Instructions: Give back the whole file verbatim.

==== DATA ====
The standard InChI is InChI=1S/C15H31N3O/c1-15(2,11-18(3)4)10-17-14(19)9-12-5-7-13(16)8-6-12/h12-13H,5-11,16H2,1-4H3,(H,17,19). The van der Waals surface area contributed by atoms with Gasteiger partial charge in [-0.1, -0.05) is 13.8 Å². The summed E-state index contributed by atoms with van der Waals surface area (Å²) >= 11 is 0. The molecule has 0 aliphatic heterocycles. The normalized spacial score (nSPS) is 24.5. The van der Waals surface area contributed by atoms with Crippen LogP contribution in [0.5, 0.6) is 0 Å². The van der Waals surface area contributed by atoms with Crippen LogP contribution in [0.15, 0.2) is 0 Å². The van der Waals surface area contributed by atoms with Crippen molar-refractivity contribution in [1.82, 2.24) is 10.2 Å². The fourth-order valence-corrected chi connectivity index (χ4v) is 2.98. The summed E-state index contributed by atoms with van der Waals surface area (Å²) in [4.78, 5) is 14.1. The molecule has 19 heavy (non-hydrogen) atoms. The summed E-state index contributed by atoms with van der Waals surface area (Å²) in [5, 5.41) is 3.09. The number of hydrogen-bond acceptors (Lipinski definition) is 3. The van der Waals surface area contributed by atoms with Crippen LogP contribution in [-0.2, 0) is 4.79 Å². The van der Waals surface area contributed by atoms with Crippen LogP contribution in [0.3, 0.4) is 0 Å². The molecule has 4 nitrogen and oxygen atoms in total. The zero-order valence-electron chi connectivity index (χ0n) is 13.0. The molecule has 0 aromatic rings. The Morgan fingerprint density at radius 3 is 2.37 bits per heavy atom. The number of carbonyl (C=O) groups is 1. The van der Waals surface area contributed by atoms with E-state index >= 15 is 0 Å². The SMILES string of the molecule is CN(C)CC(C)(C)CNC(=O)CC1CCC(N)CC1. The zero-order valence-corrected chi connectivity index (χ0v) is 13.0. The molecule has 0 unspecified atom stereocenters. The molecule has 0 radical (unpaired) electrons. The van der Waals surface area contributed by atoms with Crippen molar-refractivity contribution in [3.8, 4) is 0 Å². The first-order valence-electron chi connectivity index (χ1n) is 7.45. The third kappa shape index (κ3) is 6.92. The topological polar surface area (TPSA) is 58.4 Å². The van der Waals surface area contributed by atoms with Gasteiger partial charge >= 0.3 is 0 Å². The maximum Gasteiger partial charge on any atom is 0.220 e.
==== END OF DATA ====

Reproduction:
The standard InChI is InChI=1S/C15H31N3O/c1-15(2,11-18(3)4)10-17-14(19)9-12-5-7-13(16)8-6-12/h12-13H,5-11,16H2,1-4H3,(H,17,19). The van der Waals surface area contributed by atoms with Gasteiger partial charge in [-0.1, -0.05) is 13.8 Å². The summed E-state index contributed by atoms with van der Waals surface area (Å²) >= 11 is 0. The molecule has 0 aliphatic heterocycles. The normalized spacial score (nSPS) is 24.5. The van der Waals surface area contributed by atoms with Crippen LogP contribution in [0.5, 0.6) is 0 Å². The van der Waals surface area contributed by atoms with Crippen LogP contribution in [0.15, 0.2) is 0 Å². The van der Waals surface area contributed by atoms with Crippen molar-refractivity contribution in [1.82, 2.24) is 10.2 Å². The fourth-order valence-corrected chi connectivity index (χ4v) is 2.98. The summed E-state index contributed by atoms with van der Waals surface area (Å²) in [4.78, 5) is 14.1. The molecule has 19 heavy (non-hydrogen) atoms. The summed E-state index contributed by atoms with van der Waals surface area (Å²) in [5, 5.41) is 3.09. The number of hydrogen-bond acceptors (Lipinski definition) is 3. The van der Waals surface area contributed by atoms with Crippen LogP contribution in [-0.2, 0) is 4.79 Å². The van der Waals surface area contributed by atoms with Crippen LogP contribution in [0.3, 0.4) is 0 Å². The molecule has 4 nitrogen and oxygen atoms in total. The zero-order valence-electron chi connectivity index (χ0n) is 13.0. The molecule has 0 aromatic rings. The Morgan fingerprint density at radius 3 is 2.37 bits per heavy atom. The number of carbonyl (C=O) groups is 1. The van der Waals surface area contributed by atoms with E-state index >= 15 is 0 Å². The SMILES string of the molecule is CN(C)CC(C)(C)CNC(=O)CC1CCC(N)CC1. The zero-order valence-corrected chi connectivity index (χ0v) is 13.0. The molecule has 0 unspecified atom stereocenters. The molecule has 0 radical (unpaired) electrons. The van der Waals surface area contributed by atoms with Crippen molar-refractivity contribution in [3.8, 4) is 0 Å². The first-order valence-electron chi connectivity index (χ1n) is 7.45. The third kappa shape index (κ3) is 6.92. The topological polar surface area (TPSA) is 58.4 Å². The van der Waals surface area contributed by atoms with Gasteiger partial charge >= 0.3 is 0 Å². The maximum Gasteiger partial charge on any atom is 0.220 e.